The populations of some types of nonobnoxious insects may decline in the coming months, he adds. That’s because high water has submerged plants they rely on for sustenance.
URBAN FARMING — Many of the dozen or so farms in Burlington’s Intervale are at least a couple of weeks behind schedule due to the Winooski River’s inability to empty into the swollen lake, says Travis Marcotte, director of the nonprofit Intervale Center. No infrastructure has been damaged there, however, and the center was able to harvest trees from its nursery — via canoe, Marcotte reports.
Adam’s Berry Farm has suffered more from the inundation than have the Intervale’s other ag operations. That’s because his plants are perennials and cannot be resown for harvesting this year, explains berry man Adam Hausmann.
Hausmann figures he could lose as much as 30 percent of his annual income as a result of the damage done to his strawberry and raspberry bushes. They’ve been flooded on four occasions in the past eight months, he notes.
Hausmann and some other Intervale farmers have been “having discussions about the fact that we do farm on a flood plain,” he reports. Some of his fellow farmers plan to plant different crops this spring and to leave some pieces of land uncultivated, he says.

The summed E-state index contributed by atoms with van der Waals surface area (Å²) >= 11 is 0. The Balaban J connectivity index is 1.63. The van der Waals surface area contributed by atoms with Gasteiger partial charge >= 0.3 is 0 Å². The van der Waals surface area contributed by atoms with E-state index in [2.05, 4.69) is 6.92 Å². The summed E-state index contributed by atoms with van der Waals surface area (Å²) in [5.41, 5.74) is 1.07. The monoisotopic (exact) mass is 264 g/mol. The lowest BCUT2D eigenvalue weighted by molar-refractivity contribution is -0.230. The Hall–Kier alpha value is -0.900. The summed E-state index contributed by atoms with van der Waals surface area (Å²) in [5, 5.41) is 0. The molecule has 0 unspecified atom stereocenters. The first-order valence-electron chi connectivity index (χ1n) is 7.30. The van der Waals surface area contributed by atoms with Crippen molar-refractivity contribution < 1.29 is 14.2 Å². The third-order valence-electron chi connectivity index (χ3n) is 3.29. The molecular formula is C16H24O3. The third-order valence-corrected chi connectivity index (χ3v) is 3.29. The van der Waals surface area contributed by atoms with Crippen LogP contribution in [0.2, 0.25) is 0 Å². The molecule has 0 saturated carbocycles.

ENERGY — All this water should be good for hydropower, right? Wrong, says Dottie Schnure, spokeswoman for Green Mountain Power.
Along with the exceptionally high flow on the state’s rivers has come an inordinate amount of debris, Schnure notes, causing GMP’s eight hydro plants to be shut down periodically. They generate as much as 8 percent of the power the utility sends to its customers — and at a lower cost than any of GMP’s other sources, Schnure says.
With rivers now flowing clear, all the hydro turbines are running normally, she adds.
Where will the driftwood go? Bill Kropelin, chief forester at the McNeil Generating Station in Burlington, says he anticipates the waste-wood depot there will eventually receive large quantities washed ashore by the flooding. It will come mainly from Chittenden County’s local public works departments, although “John Q. Citizen is also able to bring it in.” Kropelin cautions that the wood has to be untreated and unpainted; “the remains of someone’s deck will not be accepted.”
RECREATION — The flood has washed away beaches, trees and some structures along Burlington’s shoreline, says Parks and Recreation Department chief Mari Steinbach.
North Beach remains closed more than two weeks after its scheduled May 1 opening date, she notes. The bathhouse is partly submerged, and the boardwalk and seawall have been destroyed. Damage is extensive at Leddy and Blanchard beaches as well, Steinbach adds.